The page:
On holiday many years ago, I went out off the Welsh coast in a small boat. We weren’t far off shore when we hit choppy waters; not unduly so but, for me, worrying. I asked my partner at the time why we couldn’t just get out of the area and have a smooth voyage. She then pointed out to me that, if I cared to look, the water was choppy as far as the eye could see. There was, in fact, little way of “getting out of it”. Similarly with this small planet that we live on.
For its inhabitants, it has been bountiful and incredibly supportive of life. In fact, in the vast and inhospitable wastes on interplanetary space, it’s a haven like no other that we yet know of. It is, as they say, in the “Goldilocks Zone”. However, even within that zone, we humans live within, what can best be described as, the peel on the orange. At which point, you do have to ask how many of us can Planet Earth support in the longer term and just how much, in the way or raw materials and energy, can we dredge up and utilise in the pursuit of the lifestyle that many of us have become used to? This especially when many of the items we then produce can be detrimental to living things.
So for many of us, the world might seem to be in a mess these days. Whether it’s climate change, threatening our very existence, religiously inspired terrorism, now predicted to last a generation or more, the threat of a nuclear exchange with North Korea, down to little things like our proposed exit from the EU, the signs are there. Indeed, these are among the reasons that I’m a, somewhat, pessimistic optimist.
Yet you could also argue that the main difference between the modern world and that of the past is our global interconnectedness and the immediacy of modern communications. The result of which is that we, not only know what is happening in other parts of the world, but that we are made immediately aware of it; something that then affects us in ways that it might not have done in previous generations. After all, the 14th century, has been dubbed “the worst century ever”, with climate change, the reduction in crop yields and an environmental and social crisis which increased the gap between richer and poorer families in each village. Then along came the Black Death which led to a near 50% reduction in the population of the country. This situation transformed Europe, such that low level struggles between landowners and those who worked the land turned into mass revolt.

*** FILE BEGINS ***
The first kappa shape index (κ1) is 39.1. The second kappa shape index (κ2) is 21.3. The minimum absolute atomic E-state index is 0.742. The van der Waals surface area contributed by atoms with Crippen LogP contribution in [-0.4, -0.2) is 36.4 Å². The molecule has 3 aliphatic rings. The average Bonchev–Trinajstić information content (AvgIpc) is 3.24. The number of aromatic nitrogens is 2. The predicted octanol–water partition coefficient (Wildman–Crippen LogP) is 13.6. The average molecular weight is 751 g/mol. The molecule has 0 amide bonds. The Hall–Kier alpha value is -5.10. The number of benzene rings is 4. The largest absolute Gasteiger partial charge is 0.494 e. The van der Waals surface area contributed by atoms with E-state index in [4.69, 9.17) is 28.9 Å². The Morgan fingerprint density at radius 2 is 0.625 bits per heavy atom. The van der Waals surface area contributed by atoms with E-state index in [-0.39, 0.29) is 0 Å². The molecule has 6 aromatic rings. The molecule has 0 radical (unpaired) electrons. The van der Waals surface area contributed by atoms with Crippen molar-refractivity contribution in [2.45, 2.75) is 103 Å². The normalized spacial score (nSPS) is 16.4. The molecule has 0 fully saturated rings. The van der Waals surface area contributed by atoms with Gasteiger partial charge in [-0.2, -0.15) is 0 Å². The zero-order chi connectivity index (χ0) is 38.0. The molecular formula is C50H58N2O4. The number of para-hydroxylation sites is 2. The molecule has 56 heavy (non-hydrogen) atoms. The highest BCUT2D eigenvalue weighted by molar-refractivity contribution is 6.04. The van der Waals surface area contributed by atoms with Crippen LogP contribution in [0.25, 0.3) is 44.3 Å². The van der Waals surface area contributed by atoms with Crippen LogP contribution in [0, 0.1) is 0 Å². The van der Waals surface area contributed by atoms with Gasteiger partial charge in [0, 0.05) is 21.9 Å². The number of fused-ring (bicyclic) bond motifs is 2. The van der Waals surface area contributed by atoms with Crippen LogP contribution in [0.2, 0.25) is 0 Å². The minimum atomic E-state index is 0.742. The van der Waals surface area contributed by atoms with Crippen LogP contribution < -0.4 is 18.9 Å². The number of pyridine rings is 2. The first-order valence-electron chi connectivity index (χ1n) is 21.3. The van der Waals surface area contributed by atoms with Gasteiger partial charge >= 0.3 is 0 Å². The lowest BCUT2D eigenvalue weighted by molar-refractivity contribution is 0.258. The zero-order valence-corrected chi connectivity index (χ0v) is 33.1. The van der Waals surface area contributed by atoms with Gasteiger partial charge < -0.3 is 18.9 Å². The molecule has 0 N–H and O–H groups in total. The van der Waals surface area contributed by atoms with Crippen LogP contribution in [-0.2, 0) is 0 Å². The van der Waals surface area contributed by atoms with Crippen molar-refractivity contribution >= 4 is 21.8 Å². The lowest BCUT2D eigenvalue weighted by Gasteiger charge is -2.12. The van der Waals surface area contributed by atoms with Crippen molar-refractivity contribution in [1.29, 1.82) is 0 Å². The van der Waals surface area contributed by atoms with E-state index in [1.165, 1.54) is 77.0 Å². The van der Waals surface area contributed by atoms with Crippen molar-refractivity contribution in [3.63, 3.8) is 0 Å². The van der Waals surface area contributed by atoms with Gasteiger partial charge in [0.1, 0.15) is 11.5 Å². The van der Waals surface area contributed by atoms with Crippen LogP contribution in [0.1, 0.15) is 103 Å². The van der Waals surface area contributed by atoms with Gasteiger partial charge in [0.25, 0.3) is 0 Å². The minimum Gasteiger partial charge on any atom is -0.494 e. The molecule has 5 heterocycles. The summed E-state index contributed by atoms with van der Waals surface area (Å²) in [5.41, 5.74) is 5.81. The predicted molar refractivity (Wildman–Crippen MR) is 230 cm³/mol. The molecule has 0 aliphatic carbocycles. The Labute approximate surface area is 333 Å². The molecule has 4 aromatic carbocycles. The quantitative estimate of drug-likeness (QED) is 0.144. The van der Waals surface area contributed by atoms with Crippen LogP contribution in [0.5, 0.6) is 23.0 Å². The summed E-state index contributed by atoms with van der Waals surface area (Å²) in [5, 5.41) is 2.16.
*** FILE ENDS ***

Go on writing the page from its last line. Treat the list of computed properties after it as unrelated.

So, are there any reasons for optimism? Well, if I’m honest, right now, I can’t see many. Although that’s not really so as I do see extremely positive social changes along with technological advances which are amazingly transformative and more sustainable. However, what is really needed is sufficient time; what, I think, Carl Sagan described as a race between education and ignorance. If humanity wins that race, there are grounds for optimism. However, I would suggest that you don’t hold your breath.
Let’s hope that there are more reasons to be cheerful when I next blog.